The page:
A bar in Shashamane
Across the border to Ethiopia now to Shashamane, a town lying south of Addis Ababa, which we went through three times, twice in the rain and once to stop for refreshments.
It is in the Rift Valley Lakes region of Ethiopia on the road down south towards Awassa and thence Kenya. It is a quite unremarkable place except for one thing. In 1941, the Emperor of Ethiopia granted 500 acres of land there to the Black People of the West, and in the next thirty years about 22 families came to settle there. Most of these came from Jamaica from the Rastafarian community.
These Rastafarians see Africa as their ancestral home, rightly enough, and have centred their beliefs on Ethiopia, due to references to Ethiopia and Ethiopians in the Bible, where these are taken to mean black people. Haile Selassie crowned as Emperor in 1930, with a lineage claimed (falsely without doubt) to go back to the Queen of Sheba came to the throne as Ras Tafari, from which the organisation took its name.
From the early 1930s, Rastafari in Jamaica have developed a culture based on an Afrocentric reading of the Bible, on communal values, a strict vegetarian dietary code known as Ital, a distinctive dialect, and a ritual calendar devoted to, among other dates, the celebration of various Ethiopian holy days.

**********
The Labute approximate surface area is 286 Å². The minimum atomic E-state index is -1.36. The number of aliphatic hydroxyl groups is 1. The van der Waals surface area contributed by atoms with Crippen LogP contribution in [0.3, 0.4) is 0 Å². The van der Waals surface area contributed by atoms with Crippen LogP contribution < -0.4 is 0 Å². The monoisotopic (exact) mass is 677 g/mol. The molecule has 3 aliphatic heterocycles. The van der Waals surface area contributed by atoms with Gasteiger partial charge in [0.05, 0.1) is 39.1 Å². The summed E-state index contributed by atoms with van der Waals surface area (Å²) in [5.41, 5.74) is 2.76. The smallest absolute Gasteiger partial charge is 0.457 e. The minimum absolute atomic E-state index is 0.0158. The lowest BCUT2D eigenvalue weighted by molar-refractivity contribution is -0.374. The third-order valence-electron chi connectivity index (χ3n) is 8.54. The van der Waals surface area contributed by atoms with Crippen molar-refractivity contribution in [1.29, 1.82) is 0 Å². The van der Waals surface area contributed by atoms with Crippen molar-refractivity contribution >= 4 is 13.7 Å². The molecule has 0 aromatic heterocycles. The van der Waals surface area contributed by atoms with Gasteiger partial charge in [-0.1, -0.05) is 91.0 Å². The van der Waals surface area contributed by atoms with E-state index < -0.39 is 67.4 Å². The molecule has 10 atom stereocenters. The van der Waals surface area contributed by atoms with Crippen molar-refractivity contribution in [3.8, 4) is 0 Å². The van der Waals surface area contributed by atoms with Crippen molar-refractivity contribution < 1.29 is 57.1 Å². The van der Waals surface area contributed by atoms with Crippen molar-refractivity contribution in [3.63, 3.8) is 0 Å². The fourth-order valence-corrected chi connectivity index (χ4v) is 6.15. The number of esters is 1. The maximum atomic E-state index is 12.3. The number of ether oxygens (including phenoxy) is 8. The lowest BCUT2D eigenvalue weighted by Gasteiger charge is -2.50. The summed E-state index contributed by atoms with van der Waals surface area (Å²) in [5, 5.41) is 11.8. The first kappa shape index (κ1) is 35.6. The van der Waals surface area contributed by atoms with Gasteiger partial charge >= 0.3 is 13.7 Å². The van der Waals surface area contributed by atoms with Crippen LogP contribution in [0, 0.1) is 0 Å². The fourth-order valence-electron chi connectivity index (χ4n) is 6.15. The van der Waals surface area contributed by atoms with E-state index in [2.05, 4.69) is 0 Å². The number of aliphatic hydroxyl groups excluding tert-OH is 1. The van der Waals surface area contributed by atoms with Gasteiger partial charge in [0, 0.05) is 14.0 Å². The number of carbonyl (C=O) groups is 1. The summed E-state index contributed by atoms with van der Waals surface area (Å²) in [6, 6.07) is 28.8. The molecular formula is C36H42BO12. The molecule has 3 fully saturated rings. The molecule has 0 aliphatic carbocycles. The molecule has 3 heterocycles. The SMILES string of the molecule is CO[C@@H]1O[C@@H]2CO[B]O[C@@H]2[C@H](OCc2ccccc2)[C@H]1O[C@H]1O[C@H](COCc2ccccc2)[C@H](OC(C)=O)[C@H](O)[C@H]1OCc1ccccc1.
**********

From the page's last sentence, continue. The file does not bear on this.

Later on Bob Marley would go to popularise Rastafarianism with his inspirational music, loved and played all over the world, even though ot start with reggae did not have any direct association with Rastafarianism.
During the early 1990's I was very keen on a band called African Head Charge, mostly because of their excellent, classic album Songs of Praise from 1989, which I have on LP, but not on CD. Looking for it in the excellent music shops of Amsterdam today, I could not lay my hands on a CD, and back here the only copies seemingly available are a very expensive Japanese edition. I am not even sure I can download the music off any site, which I suppose is the main way of getting one's hands on music nowadays.This connects with Shashamane in that their 1993 album was called In Pursuit of Shashamane Land. Also good, but not quite as good as Songs of Priase.
Shashamane as a town does not have a very good reputation in the guidebooks. As we drove through we saw plenty of posters referrring to Bob Marley and the Rastafarians, but it seems the Rastafarians tend to live outside town. We enjoyed a coffee at this bar above and had a few minutes to walk around before setting off to catch our rafts down the Omo River.